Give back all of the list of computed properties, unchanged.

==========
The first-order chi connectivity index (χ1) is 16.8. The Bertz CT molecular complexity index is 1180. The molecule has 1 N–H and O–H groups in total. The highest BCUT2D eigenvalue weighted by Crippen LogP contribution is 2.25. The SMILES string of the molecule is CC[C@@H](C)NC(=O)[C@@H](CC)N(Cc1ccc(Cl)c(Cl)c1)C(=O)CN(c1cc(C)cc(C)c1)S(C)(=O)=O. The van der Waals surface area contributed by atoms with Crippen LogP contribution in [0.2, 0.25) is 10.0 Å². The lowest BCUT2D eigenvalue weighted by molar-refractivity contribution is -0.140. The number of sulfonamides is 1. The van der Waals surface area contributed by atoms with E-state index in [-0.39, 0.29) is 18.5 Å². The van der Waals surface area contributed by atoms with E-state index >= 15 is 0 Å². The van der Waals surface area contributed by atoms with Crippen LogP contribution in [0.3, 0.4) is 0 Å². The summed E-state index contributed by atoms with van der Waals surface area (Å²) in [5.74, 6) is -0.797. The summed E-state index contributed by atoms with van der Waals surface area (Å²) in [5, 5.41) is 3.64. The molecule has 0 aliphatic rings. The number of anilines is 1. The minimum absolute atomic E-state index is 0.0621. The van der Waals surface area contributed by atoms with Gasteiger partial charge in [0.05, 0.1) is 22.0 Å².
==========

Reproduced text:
The first-order chi connectivity index (χ1) is 16.8. The Bertz CT molecular complexity index is 1180. The molecule has 1 N–H and O–H groups in total. The highest BCUT2D eigenvalue weighted by Crippen LogP contribution is 2.25. The SMILES string of the molecule is CC[C@@H](C)NC(=O)[C@@H](CC)N(Cc1ccc(Cl)c(Cl)c1)C(=O)CN(c1cc(C)cc(C)c1)S(C)(=O)=O. The van der Waals surface area contributed by atoms with Crippen LogP contribution in [0.2, 0.25) is 10.0 Å². The lowest BCUT2D eigenvalue weighted by molar-refractivity contribution is -0.140. The number of sulfonamides is 1. The van der Waals surface area contributed by atoms with E-state index in [-0.39, 0.29) is 18.5 Å². The van der Waals surface area contributed by atoms with E-state index >= 15 is 0 Å². The van der Waals surface area contributed by atoms with Crippen LogP contribution in [0.3, 0.4) is 0 Å². The summed E-state index contributed by atoms with van der Waals surface area (Å²) in [5.74, 6) is -0.797. The summed E-state index contributed by atoms with van der Waals surface area (Å²) in [5, 5.41) is 3.64. The molecule has 0 aliphatic rings. The number of anilines is 1. The minimum absolute atomic E-state index is 0.0621. The van der Waals surface area contributed by atoms with Gasteiger partial charge in [0.05, 0.1) is 22.0 Å².